Tracking error is a good measure of performance but does not disclose much information on why variation takes place
By P Saravanan and Sumit Banerjee
Diversification is an essential element in the investment journey. The underlying idea is to spread the amount invested in different asset classes to reduce the risk while getting maximum returns. Mutual fund is one such investment vehicle which offers a wide variety of investment opportunities across asset classes ranging from debt, equity, money market, hybrid, and the like to investors.
These fund categories are generally marked to different benchmark indices for comparison purposes. Thus, it is essential for the investors to assess how well the fund is performing compared to the benchmark. To do this assessment, tracking error of the fund comes very handy. Let us discuss the same in detail.
What is tracking error?
Tracking error of the fund is basically the difference between the performance of the mutual fund and the performance of the benchmark. Tracking error is used to analyse how well the fund is performing compared to its benchmark. For instance, a fund that beats the benchmark by lower margins will have lower tracking error than those that beat it by a higher margin.
If a mutual fund gives a return of 15%, while the benchmark gives 14% return, then the tracking error is 1%. Over a longer period, the standard deviation of this difference is used to measure how well the fund tracks the benchmark. Hence, tracking error also shows the consistency of the fund performance. For example, when a fund has constantly beaten the benchmark by 2% over the years, the tracking error will be zero whereas if the difference in the performance over the years is high, then the tracking error will also be higher.
Magnitude of tracking error
A lower tracking error denotes that the fund performance is very close to the performance of the benchmark, or the fund has been over-performing or under-performing the benchmark at a constant rate. On the contrary, a higher tracking error denotes wide variation in the performance of the fund vis-à-vis performance of the benchmark. However, this automatically does not convey any other information other than that there is a gap in the performance of the fund and the benchmark.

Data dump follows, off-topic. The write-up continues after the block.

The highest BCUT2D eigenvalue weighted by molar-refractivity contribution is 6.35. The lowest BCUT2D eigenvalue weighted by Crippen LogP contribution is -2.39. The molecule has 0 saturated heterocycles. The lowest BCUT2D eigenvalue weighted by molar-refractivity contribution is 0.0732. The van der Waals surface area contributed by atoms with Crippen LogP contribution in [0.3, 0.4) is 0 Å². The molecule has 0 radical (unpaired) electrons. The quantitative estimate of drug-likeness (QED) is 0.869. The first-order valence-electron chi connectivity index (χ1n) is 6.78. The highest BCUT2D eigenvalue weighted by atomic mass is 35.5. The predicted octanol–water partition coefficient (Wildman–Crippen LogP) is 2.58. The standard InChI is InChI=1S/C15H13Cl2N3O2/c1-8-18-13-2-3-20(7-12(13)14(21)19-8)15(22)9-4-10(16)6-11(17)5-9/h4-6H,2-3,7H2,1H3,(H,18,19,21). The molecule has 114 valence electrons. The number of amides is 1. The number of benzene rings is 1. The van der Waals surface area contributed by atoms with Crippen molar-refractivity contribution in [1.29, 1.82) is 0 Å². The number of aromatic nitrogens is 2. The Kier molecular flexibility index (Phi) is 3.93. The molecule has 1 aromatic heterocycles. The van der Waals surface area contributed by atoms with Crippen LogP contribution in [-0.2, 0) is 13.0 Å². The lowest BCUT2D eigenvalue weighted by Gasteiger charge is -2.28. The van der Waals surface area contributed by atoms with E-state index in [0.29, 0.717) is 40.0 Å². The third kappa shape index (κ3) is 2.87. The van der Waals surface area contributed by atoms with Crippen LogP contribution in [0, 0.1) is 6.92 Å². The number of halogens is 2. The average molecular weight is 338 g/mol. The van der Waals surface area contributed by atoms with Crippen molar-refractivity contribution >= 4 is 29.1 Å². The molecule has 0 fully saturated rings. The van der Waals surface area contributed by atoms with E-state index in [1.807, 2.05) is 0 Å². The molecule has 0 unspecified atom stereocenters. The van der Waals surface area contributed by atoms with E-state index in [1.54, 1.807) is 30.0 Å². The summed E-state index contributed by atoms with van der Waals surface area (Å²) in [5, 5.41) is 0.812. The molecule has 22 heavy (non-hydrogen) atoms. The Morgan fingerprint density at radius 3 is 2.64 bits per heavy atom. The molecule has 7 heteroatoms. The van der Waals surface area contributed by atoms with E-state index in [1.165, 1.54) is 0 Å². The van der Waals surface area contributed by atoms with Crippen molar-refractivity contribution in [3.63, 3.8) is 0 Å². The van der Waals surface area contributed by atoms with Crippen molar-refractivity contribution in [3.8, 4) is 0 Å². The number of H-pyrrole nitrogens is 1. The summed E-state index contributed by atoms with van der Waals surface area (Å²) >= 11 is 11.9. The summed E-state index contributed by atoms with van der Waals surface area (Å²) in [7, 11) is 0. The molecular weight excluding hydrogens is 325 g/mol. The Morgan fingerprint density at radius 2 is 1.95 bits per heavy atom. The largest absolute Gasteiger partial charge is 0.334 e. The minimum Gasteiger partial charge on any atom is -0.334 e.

It may either mean that the fund is significantly beating the benchmark or underperforming. So, one should investigate further. Understanding the tracking error of the fund is extremely beneficial for investors who like to have a steady rate of returns from their investments. It is also beneficial for fund managers to gauge how well their fund is performing as against the chosen benchmark.
Is there any ideal tracking error?
There is no such concept of ideal tracking error as it depends largely upon investor preferences and risk appetite. If investors believe that the benchmark or markets are efficient and that it is difficult for portfolio managers to consistently add value, then investors should prefer a lower tracking error. Contrary to the above, if investors believe that portfolio managers could add significant value and should not be tied down to a benchmark, then investors should go for higher levels of tracking error.
To conclude, though, tracking error is a good measure of performance but does not disclose much information on why variation takes place, and a second level of investigation is required to glean more information from tracking error.
Saravanan is a professor of finance & accounting and Banerjee is a doctoral candidate at IIM Tiruchirappalli